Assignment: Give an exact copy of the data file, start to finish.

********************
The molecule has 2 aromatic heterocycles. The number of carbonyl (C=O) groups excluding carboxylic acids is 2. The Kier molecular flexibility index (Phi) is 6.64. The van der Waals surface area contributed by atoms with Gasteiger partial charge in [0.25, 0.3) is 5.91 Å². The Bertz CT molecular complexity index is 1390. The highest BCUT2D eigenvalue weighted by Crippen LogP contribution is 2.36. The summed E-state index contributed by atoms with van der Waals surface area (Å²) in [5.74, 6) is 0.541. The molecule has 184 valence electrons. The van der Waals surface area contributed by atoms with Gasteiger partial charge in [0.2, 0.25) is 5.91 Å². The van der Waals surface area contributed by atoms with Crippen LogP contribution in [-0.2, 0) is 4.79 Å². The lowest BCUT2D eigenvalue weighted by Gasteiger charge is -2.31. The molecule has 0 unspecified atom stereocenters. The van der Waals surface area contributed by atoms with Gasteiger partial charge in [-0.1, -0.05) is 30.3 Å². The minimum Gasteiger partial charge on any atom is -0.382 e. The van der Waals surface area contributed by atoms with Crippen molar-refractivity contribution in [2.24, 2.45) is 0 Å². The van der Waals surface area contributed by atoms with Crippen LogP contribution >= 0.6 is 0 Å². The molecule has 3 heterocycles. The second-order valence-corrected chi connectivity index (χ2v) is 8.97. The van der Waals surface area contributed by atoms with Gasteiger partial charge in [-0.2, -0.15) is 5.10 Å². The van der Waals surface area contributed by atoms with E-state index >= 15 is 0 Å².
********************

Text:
The molecule has 2 aromatic heterocycles. The number of carbonyl (C=O) groups excluding carboxylic acids is 2. The Kier molecular flexibility index (Phi) is 6.64. The van der Waals surface area contributed by atoms with Gasteiger partial charge in [0.25, 0.3) is 5.91 Å². The Bertz CT molecular complexity index is 1390. The highest BCUT2D eigenvalue weighted by Crippen LogP contribution is 2.36. The summed E-state index contributed by atoms with van der Waals surface area (Å²) in [5.74, 6) is 0.541. The molecule has 184 valence electrons. The van der Waals surface area contributed by atoms with Gasteiger partial charge in [0.2, 0.25) is 5.91 Å². The van der Waals surface area contributed by atoms with Crippen LogP contribution in [-0.2, 0) is 4.79 Å². The lowest BCUT2D eigenvalue weighted by Gasteiger charge is -2.31. The molecule has 0 unspecified atom stereocenters. The van der Waals surface area contributed by atoms with Gasteiger partial charge in [-0.1, -0.05) is 30.3 Å². The minimum Gasteiger partial charge on any atom is -0.382 e. The van der Waals surface area contributed by atoms with Crippen molar-refractivity contribution in [2.24, 2.45) is 0 Å². The van der Waals surface area contributed by atoms with Crippen LogP contribution >= 0.6 is 0 Å². The molecule has 3 heterocycles. The second-order valence-corrected chi connectivity index (χ2v) is 8.97. The van der Waals surface area contributed by atoms with Gasteiger partial charge in [-0.2, -0.15) is 5.10 Å². The van der Waals surface area contributed by atoms with E-state index >= 15 is 0 Å².